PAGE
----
Ringlet is the other brown butterfly that is very common at this time of the year. It is an elegant butterfly, smokey brown in colour with a fine white trim to its wings. Each of the four wings are adorned with delicate ringed eyespots, from which it gets its name. It is most common in damp grassland and flies from late June to early August. Ringlet is not all that abundant around us in Bramblestown, on the well drained soils of mid Kilkenny, but on the high ground north of Paulstown, on the wet land of the Castlecomer Plateau, they must be the most common species seen in July. A walk through the fields where the grass has not yet been cut, results in three or four disturbed with each step.
Rushes dominate the grassland here. But one field in particular caught my eye where some cattle grazed amid meadowsweet, ragged robin, knapweed, self-heal and hawk’sbeards. While walking around this field trying to photograph a ringlet, I was approached by the farmer, intrigued by what I was doing. When I told him what I was at, his eyes lit up, and all he wanted to talk to me about was wildlife. A native of Bray, he bought the farm here when he retired. He is keen that his land provides a haven for wildlife, as nature is important to him. He tells me ‘it costs him money to farm’ as there is no profit in farming these days. I don’t know about the economics, but his land is teeming with wildlife and it is lovely to see his cattle grazing a species-rich grass sward. He is very grateful for the supplementary funding he receives through the agri-environment GLAS scheme, but does question the value of what he is asked to do under the scheme. He doesn’t see the merit of building nest boxes, when there are plenty of natural cavities in the trees and buildings on the farm, the placement of sand for nesting bees is a bit of a mystery to him, as his hedgerow banks are pockmarked with holes, evidence of a healthy bee population. And more recently he has been asked to fence off some land to protect it as a ‘wildlife habitat’. But, he welcomes the money, so this is what he will do.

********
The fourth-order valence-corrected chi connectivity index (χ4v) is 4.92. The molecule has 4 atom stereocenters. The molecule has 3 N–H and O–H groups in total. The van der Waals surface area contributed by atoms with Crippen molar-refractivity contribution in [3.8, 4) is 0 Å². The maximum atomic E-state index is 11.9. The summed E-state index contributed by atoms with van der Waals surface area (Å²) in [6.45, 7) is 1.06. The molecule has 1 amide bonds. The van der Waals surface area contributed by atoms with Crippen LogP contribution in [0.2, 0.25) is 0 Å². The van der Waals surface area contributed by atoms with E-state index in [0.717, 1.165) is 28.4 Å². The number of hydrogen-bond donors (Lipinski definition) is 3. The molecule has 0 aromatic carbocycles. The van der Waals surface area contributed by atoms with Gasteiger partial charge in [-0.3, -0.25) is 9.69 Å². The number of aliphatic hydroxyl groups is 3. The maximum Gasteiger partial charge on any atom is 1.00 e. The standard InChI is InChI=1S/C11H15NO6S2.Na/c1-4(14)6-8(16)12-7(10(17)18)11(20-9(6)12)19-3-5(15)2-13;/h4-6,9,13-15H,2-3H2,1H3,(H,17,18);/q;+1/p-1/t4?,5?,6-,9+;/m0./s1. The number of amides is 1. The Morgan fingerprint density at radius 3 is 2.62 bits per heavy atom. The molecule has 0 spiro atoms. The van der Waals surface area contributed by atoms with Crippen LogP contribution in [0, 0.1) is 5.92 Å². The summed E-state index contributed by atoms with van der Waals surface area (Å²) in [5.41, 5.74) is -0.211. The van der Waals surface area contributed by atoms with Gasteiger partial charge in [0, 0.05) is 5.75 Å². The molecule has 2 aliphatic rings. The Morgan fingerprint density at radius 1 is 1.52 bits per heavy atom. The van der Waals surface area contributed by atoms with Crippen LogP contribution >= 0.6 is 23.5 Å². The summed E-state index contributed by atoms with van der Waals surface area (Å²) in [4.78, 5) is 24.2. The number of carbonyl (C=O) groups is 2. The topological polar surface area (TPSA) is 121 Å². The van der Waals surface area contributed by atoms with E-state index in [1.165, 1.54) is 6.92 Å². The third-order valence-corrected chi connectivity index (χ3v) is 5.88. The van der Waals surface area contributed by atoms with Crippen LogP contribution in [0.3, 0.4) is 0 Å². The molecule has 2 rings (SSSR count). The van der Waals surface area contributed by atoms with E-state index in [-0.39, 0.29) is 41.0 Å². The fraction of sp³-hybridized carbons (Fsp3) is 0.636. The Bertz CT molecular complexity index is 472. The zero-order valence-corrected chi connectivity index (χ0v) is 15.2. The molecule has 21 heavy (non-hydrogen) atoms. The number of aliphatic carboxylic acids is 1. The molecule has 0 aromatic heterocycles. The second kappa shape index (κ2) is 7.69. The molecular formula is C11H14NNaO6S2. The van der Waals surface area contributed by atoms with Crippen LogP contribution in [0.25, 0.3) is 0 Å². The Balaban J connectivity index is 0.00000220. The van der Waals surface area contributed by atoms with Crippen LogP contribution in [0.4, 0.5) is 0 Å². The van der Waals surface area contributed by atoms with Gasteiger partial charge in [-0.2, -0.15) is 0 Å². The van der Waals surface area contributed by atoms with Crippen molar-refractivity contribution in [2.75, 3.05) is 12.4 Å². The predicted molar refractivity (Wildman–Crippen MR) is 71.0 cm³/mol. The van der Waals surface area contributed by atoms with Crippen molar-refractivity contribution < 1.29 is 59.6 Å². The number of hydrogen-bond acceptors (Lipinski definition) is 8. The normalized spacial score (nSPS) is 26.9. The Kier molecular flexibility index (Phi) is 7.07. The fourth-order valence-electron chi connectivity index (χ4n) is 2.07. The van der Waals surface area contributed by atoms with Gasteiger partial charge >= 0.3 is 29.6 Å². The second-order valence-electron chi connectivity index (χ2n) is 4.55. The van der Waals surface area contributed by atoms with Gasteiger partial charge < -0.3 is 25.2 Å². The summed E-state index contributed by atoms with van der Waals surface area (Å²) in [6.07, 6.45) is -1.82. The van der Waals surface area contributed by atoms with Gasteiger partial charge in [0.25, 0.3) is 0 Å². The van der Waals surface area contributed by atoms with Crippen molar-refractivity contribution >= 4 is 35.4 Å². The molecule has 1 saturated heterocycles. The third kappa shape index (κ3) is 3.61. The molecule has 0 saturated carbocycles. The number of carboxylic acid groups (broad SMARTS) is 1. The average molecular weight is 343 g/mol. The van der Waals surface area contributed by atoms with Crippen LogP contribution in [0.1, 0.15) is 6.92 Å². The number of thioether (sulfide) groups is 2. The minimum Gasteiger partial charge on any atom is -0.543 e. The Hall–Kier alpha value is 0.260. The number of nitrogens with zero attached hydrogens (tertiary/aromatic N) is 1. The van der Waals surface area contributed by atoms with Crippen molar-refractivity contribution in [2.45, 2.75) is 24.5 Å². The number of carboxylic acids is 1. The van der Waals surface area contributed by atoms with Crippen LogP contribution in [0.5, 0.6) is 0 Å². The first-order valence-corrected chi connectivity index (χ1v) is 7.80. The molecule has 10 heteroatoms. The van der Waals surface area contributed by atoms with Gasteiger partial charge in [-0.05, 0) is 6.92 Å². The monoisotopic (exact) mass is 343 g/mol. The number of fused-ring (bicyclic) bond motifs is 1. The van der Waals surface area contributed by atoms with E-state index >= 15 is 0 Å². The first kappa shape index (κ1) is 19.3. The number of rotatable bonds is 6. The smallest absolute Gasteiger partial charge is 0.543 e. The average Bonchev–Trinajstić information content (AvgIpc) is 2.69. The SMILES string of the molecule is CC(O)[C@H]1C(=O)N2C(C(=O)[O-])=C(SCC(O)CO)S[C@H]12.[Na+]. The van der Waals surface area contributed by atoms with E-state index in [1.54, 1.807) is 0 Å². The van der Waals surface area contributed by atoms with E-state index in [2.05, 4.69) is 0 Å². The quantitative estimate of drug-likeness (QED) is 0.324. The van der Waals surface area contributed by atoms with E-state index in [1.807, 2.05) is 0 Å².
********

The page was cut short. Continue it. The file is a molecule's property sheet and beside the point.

This encounter highlighted to me how under the agri-environment scheme wildlife is seen as very much separate from farming, and that interventions have to be with things that are easily ‘administered’; number of nest boxes erected, number of sand banks made, length of area fenced. Wouldn’t it be an easier world if the farmer could just receive the agri-environment payment as a thank you for farming the way he does? All it would take is for the administrators to get out from behind their paperwork, and just see the results achieved by low intensity farming at first hand.
Speckled wood #1, Dingy skipper #2, Wall brown #3, Common blue #4, Holly blue #5, Small blue #6, Meadow brown #7 & Ringlet #8.